Where to use SELF - your opinion
L. Peter Deutsch
deutsch at Eng.Sun.COM
Sat Oct 31 00:45:31 UTC 1992
> If we stick to these assumptions, then you can't criticize the
> Self language on the basis of its current implementation.
I was trying (in my mind) to separate implementation and language
characteristics. I do believe that it is intrinsic that a language without
static typing will require substantially more runtime overhead -- whether
space or time -- than one with static typing, to deliver the same average
level of performance.
> In languages like C and C++, typechecking can't find all the bugs and the
> ones it misses are often exactly those of the difficult-to-find variety.
For the Nth time: just because typechecking doesn't find ALL bugs doesn't
mean that it isn't useful, and just because some people associate it with
memory-unsafe languages doesn't mean it can't be useful in memory-safe
The idea that "most run-time bugs are trivial to find and fix" does not
match my experience. A significant fraction of the bugs in my Smalltalk
programs are the result of incomplete comprehension of a design. Type
declarations are, in my experience, an extremely useful way to satisfy
myself of a certain level of design consistency without having to resort to
trial and error.
I disagree with the statement that this is "especially [true of] those bugs
that would have been caught by compile-time type checking." Run-time
errors can only show the presence of bugs, not their absence. Type
checking finds ALL the bugs of a certain type in a program, not just the
ones triggered by particular data values on particular control paths. And
I think the idea that it is OK to have run-time bugs in a delivered product
shows some lack of appreciation of the requirements of commercial software.
> I don't mind typechecking, as long as it isn't too difficult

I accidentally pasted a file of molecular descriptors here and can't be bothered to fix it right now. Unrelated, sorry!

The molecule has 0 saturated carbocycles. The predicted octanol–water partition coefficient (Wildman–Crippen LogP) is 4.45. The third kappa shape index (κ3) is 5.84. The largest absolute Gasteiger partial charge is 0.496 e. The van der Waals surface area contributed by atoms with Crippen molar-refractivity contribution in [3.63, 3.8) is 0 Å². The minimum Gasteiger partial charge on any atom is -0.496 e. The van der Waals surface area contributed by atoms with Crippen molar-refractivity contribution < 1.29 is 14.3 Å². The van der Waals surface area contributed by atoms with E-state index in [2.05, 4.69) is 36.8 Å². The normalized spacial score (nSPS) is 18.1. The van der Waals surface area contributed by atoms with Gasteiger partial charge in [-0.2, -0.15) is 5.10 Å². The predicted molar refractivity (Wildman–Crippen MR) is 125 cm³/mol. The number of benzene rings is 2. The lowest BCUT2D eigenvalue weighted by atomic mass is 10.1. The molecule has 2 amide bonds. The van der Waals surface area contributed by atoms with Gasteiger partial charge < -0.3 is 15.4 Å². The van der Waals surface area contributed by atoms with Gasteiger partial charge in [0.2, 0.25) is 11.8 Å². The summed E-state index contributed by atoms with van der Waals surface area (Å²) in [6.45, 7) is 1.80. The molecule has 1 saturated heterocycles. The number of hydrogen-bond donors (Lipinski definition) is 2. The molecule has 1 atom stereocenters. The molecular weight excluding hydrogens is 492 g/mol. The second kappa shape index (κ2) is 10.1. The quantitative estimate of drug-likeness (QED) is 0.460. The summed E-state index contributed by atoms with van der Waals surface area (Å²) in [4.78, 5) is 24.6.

> to manage all the type declarations as the program evolves.
> But I'd rather live without typechecking than use an unsafe
> language like C or C++.
It depends on what you want to do. At higher levels of a system you can
afford to throw away the time and space costs of the untyped language, and
the consequences of a runtime bug may not be as serious. At the lower
levels, you need the performance, and it's worth the trouble to apply all
known validation techniques to remove as many bugs as possible.
By the way, I have an open mind as to how low in a system one should push
garbage collection. Given my belief that we need more performance
predictability in software, not less, I'm inclined to think that it should
be reserved for the application level.
Also, in case it isn't obvious, I don't like type-unsafe and memory-unsafe
languages. I want a language that is type-checkable, memory-safe, and with
enough leeway that I don't feel hemmed in by the type system. Since I
can't get one right now, I'll take memory-unsafe when I need high
performance, and type-uncheckable when I want to explore ideas.
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